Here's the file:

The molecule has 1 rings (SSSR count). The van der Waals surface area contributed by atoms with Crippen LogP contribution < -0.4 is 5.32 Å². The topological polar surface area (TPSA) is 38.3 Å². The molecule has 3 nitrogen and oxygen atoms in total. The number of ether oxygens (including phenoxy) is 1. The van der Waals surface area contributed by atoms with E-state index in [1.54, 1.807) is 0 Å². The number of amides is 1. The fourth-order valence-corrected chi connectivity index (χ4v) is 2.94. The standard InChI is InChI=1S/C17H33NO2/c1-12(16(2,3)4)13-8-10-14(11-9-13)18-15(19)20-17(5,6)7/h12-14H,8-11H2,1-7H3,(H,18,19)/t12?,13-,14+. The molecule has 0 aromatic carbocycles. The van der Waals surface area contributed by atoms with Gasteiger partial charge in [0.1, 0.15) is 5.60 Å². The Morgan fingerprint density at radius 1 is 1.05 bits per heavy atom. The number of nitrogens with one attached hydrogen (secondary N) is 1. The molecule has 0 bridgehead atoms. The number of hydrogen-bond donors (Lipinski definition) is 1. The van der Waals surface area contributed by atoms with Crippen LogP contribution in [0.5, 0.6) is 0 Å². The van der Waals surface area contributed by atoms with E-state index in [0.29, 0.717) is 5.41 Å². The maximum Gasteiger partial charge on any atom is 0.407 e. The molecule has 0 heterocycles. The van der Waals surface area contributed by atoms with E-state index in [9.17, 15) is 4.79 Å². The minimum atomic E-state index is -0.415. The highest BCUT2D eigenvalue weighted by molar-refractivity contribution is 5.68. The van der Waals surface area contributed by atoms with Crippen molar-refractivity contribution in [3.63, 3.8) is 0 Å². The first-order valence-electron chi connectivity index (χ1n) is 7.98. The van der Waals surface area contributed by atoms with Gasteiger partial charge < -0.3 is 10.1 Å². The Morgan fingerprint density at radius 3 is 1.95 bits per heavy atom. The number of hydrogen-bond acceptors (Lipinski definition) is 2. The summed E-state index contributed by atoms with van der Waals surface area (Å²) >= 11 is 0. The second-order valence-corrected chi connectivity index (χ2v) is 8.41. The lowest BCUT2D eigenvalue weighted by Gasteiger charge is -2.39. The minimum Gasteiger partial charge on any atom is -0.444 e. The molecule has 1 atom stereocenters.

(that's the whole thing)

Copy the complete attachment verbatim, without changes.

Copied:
The molecule has 1 rings (SSSR count). The van der Waals surface area contributed by atoms with Crippen LogP contribution < -0.4 is 5.32 Å². The topological polar surface area (TPSA) is 38.3 Å². The molecule has 3 nitrogen and oxygen atoms in total. The number of ether oxygens (including phenoxy) is 1. The van der Waals surface area contributed by atoms with E-state index in [1.54, 1.807) is 0 Å². The number of amides is 1. The fourth-order valence-corrected chi connectivity index (χ4v) is 2.94. The standard InChI is InChI=1S/C17H33NO2/c1-12(16(2,3)4)13-8-10-14(11-9-13)18-15(19)20-17(5,6)7/h12-14H,8-11H2,1-7H3,(H,18,19)/t12?,13-,14+. The molecule has 0 aromatic carbocycles. The van der Waals surface area contributed by atoms with Gasteiger partial charge in [0.1, 0.15) is 5.60 Å². The Morgan fingerprint density at radius 1 is 1.05 bits per heavy atom. The number of nitrogens with one attached hydrogen (secondary N) is 1. The molecule has 0 bridgehead atoms. The number of hydrogen-bond donors (Lipinski definition) is 1. The van der Waals surface area contributed by atoms with Crippen LogP contribution in [0.5, 0.6) is 0 Å². The van der Waals surface area contributed by atoms with E-state index in [0.29, 0.717) is 5.41 Å². The maximum Gasteiger partial charge on any atom is 0.407 e. The molecule has 0 heterocycles. The van der Waals surface area contributed by atoms with E-state index in [9.17, 15) is 4.79 Å². The minimum atomic E-state index is -0.415. The highest BCUT2D eigenvalue weighted by molar-refractivity contribution is 5.68. The van der Waals surface area contributed by atoms with Crippen molar-refractivity contribution in [3.63, 3.8) is 0 Å². The first-order valence-electron chi connectivity index (χ1n) is 7.98. The van der Waals surface area contributed by atoms with Gasteiger partial charge < -0.3 is 10.1 Å². The Morgan fingerprint density at radius 3 is 1.95 bits per heavy atom. The number of hydrogen-bond acceptors (Lipinski definition) is 2. The summed E-state index contributed by atoms with van der Waals surface area (Å²) >= 11 is 0. The second-order valence-corrected chi connectivity index (χ2v) is 8.41. The lowest BCUT2D eigenvalue weighted by Gasteiger charge is -2.39. The minimum Gasteiger partial charge on any atom is -0.444 e. The molecule has 1 atom stereocenters.